Sony previously released Glory to Blu-ray in June 2009 to largely excellent results in the picture quality department. The studio has revisited one of the best films in its -- or any studio's -- library with a more balanced, more filmic, more beautiful presentation of the Civil War classic. The transfer showcases fine grain throughout, grain that's even and subtle but critically present to help define the finest details and provide a pure cinematic texture. Grain does spike once or twice, notably when Shaw is first presented with the opportunity to command the regiment while in the presence of Governor Andrew and Frederick Douglass. The details throughout the film are largely spectacular. The brightest scenes yield the best clarity and visible nuance, particularly in the blue uniform textures -- fabric, frays, rank insignia -- all the way down to the design on Shaw's sword, seen briefly in the opening minutes in a shot showing him on the march towards Antietam. Additionally, facial textures are complexly pure, and terrain, vegetation, and manmade structures look fantastic. Even in darker scenes and through the literal fog of war -- when smoke from cannon and musket fire clutter the screen -- the transfer's superior stability shines through. Colors are beautifully balanced and fully accurate. Red trimming on drums, brass buttons on uniforms, blue rank insignia, and flags all sparkle. Certainly, the entire palette feels a little more vibrant than that of the previous release, though not by significant leaps and bounds. Skin textures, too, appear perfectly balanced. Black levels sometimes drift to a slightly pale appearance in the darkest shots. The image appears free of unwanted edge enhancement, banding, blockiness, or other eyesores. To be sure, this is an improvement over the previous release, not quite so pronounced as Ghostbusters but more pronounced than, say, The Karate Kid. Still, a fabulous transfer all around and, even without an upscaling ability, a must for dedicated fans of what is one of the finest motion pictures ever made.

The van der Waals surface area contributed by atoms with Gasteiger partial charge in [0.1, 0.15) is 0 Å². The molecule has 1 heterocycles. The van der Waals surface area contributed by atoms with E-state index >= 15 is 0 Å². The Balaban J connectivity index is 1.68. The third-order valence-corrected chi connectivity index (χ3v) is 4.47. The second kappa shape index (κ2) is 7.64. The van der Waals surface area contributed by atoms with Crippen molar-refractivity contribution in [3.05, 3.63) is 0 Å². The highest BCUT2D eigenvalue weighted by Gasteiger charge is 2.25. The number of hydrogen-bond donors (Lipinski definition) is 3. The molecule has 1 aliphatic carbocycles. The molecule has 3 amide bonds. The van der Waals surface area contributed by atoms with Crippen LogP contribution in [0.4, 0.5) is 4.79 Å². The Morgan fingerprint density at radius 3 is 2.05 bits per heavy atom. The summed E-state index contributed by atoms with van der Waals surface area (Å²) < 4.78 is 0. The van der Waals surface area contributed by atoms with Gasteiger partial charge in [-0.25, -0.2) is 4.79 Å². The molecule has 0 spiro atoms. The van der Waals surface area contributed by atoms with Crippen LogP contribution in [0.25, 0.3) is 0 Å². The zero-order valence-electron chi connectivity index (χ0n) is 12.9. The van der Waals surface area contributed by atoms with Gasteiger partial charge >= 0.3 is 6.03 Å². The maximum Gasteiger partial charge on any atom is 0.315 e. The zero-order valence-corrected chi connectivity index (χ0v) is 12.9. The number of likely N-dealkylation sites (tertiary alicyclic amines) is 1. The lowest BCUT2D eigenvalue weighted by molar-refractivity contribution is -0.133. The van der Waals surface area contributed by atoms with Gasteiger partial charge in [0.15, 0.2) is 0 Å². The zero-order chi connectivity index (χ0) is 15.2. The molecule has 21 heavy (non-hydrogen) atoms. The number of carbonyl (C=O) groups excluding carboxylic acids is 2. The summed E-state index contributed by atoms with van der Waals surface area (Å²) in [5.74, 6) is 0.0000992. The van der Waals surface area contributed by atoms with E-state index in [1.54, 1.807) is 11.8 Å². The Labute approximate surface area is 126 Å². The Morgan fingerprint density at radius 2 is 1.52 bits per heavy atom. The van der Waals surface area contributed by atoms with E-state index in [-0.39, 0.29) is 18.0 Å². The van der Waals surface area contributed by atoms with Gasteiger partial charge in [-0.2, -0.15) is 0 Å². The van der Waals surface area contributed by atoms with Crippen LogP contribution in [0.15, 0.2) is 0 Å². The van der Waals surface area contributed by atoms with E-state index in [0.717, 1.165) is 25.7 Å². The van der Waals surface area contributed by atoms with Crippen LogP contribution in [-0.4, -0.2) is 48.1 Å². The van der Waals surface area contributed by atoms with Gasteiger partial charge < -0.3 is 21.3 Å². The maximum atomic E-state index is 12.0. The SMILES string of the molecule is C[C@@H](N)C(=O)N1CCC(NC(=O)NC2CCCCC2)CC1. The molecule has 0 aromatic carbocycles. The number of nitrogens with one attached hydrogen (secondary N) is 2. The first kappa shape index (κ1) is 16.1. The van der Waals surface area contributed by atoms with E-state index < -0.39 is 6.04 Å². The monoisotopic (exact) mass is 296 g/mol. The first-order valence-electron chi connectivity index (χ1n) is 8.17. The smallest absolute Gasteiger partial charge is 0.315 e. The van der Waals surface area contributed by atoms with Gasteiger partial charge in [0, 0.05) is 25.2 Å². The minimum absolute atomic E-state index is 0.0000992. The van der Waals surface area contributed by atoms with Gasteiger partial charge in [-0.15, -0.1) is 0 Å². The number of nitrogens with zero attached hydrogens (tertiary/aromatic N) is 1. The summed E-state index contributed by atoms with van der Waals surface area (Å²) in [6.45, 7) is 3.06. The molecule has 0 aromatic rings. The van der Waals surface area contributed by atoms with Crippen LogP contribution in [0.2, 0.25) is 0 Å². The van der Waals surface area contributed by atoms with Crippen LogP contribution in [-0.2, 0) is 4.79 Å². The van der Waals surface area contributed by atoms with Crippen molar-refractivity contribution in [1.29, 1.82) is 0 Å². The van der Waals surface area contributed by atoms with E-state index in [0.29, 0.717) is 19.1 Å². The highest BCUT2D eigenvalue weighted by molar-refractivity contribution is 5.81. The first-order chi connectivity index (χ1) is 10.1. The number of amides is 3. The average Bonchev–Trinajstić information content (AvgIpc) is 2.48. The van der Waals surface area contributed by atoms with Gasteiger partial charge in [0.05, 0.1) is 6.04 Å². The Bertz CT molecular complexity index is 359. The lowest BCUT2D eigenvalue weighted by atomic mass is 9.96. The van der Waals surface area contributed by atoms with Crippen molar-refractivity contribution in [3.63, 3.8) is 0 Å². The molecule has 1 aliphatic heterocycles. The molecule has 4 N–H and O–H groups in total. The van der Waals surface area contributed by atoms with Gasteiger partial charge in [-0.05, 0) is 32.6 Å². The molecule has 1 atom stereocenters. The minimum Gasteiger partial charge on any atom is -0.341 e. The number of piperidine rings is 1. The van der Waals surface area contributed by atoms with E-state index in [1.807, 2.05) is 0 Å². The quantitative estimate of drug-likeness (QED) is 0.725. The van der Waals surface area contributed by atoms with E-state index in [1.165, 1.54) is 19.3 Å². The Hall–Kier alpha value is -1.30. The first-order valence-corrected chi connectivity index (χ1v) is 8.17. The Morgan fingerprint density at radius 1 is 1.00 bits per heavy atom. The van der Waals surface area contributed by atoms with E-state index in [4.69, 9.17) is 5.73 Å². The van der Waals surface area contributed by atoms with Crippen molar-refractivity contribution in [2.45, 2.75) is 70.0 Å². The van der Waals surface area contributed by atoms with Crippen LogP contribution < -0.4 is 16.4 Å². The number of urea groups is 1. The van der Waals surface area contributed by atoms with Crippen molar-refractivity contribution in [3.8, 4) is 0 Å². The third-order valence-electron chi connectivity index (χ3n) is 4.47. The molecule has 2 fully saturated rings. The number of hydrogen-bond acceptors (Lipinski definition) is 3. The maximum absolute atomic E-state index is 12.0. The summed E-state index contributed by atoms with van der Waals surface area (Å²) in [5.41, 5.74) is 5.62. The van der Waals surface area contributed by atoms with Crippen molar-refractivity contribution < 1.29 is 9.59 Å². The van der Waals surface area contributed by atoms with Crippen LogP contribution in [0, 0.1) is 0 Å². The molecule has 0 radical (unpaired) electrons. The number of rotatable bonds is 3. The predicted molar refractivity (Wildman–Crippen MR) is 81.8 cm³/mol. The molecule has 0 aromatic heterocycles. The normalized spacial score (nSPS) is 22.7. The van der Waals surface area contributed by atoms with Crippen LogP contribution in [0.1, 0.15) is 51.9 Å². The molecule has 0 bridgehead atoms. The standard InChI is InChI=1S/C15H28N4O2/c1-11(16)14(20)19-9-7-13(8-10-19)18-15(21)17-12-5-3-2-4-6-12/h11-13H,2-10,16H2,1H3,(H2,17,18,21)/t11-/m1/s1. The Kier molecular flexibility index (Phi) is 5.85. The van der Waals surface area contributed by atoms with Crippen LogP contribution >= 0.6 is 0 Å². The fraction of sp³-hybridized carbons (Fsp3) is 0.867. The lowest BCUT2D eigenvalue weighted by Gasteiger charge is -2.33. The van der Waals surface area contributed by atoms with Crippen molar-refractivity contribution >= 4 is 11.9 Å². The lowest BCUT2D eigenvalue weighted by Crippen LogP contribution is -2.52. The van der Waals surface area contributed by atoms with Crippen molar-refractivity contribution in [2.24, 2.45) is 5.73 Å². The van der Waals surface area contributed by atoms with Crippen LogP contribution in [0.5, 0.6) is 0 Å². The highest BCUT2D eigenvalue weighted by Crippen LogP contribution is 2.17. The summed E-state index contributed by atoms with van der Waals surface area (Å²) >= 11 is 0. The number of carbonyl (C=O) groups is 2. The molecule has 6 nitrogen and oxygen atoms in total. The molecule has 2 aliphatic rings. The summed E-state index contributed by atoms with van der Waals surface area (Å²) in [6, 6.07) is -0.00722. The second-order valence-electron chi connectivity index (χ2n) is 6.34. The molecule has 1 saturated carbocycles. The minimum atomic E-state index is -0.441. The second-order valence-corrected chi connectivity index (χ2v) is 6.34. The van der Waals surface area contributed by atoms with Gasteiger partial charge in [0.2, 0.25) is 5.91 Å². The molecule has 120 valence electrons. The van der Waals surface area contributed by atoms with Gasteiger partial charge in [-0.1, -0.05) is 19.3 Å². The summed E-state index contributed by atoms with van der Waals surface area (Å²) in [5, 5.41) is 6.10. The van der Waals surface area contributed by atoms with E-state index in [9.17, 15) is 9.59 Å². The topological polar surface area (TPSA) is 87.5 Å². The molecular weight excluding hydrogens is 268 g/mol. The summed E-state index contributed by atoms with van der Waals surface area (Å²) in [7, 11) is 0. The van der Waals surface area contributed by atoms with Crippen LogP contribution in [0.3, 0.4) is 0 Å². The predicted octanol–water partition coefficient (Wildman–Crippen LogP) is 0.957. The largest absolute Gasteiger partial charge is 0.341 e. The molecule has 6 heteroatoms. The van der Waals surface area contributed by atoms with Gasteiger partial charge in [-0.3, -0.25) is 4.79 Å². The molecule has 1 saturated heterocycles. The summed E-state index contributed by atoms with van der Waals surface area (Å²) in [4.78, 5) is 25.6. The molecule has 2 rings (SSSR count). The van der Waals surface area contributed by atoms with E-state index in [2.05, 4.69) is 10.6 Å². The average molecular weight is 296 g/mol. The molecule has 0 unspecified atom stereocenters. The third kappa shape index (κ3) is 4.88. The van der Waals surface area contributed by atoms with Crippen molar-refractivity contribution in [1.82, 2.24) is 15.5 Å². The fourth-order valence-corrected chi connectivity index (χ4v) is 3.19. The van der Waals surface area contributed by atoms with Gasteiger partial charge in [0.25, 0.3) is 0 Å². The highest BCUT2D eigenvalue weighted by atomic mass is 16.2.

All screenshots have been sourced from the "Mastered in 4K" Blu-ray disc. The first sixteen shots have been selected to match those found in the review of the old release. New screenshots have also been aded for perusal.
Glory Blu-ray, Audio Quality
Glory comes alive on Blu-ray with a well-crafted Dolby TrueHD 5.1 lossless soundtrack, the same, it seems, as found on the previous release. Explosions pack a wallop, some a bit more clear than others, with some sounding more like a jumbled mess of sound. Nevertheless, the track generally impresses. Artillery fire screams from one side of the soundstage to another, and the power of musket volleys penetrates the listening area and creates a terrifying sensation that brings the War to vivid life. After the battle of Antietam, the moans and cries of wounded men populate the listening area, accompanied by a slew of subtle sound effects heard off in the distance that never sounded so clear as they do here. Indeed, atmospherics impress throughout. The chatter and clanking of silverware in a scene in chapter three or a thunderstorm in chapter four that completely envelops the soundstage adds realism to the mix. The period wartime music, particularly the percussion section of the regiment's marching band, plays nicely all across the front soundstage with a fair amount of heft in support. Likewise, James Horner's score has never sounded better, both the military beats and the lighter, more angelic notes pouring from the speakers with pinpoint precision throughout the entire dynamic range. Dialogue, while generally strong, occasionally plays as a bit muffled. On the whole, though, Glory sounds great, easily the best the film has ever played for home viewing.
Glory Blu-ray, Special Features and Extras
THis Blu-ray release of Glory contains no bonus content.
Glory Blu-ray, Overall Score and Recommendation
Director Edward Zwick's Glory is the definitive Civil War picture. Though not as epic-in-scope as Gettysburg, it is the more fundamentally and emotionally sound of the two, a picture where the drama defines the story and never becomes lost under the action. A winner of several Oscars though disappointingly failing to earn nominations for Best Picture and Best Score, the film nevertheless remains critical viewing not for its portrayal of the Civil War but rather for its profile in courage as a group of men define themselves not by the color of their skin but rather by their moral code, brotherhood, and steadfastness in defending both their lives and the principals they stand for, no matter the odds or their opponent. Completed by a memorable score courtesy of James Horner, Glory is a lasting tribute to both the power of courage and heroism and fantastic filmmaking. Sony's "Mastered in 4K" Blu-ray release of Glory contains no extra content, a good lossless soundtrack, and a great "Mastered in 4K" transfer. It's an improvement, albeit not a major one, over the last release. Considering the quality of the film, the uptick in PQ, and the rather low price, those who deeply appreciate Director Edward Zwick's masterpiece owe it to themselves to make a purchase. Highly recommended.
Glory: Other Editions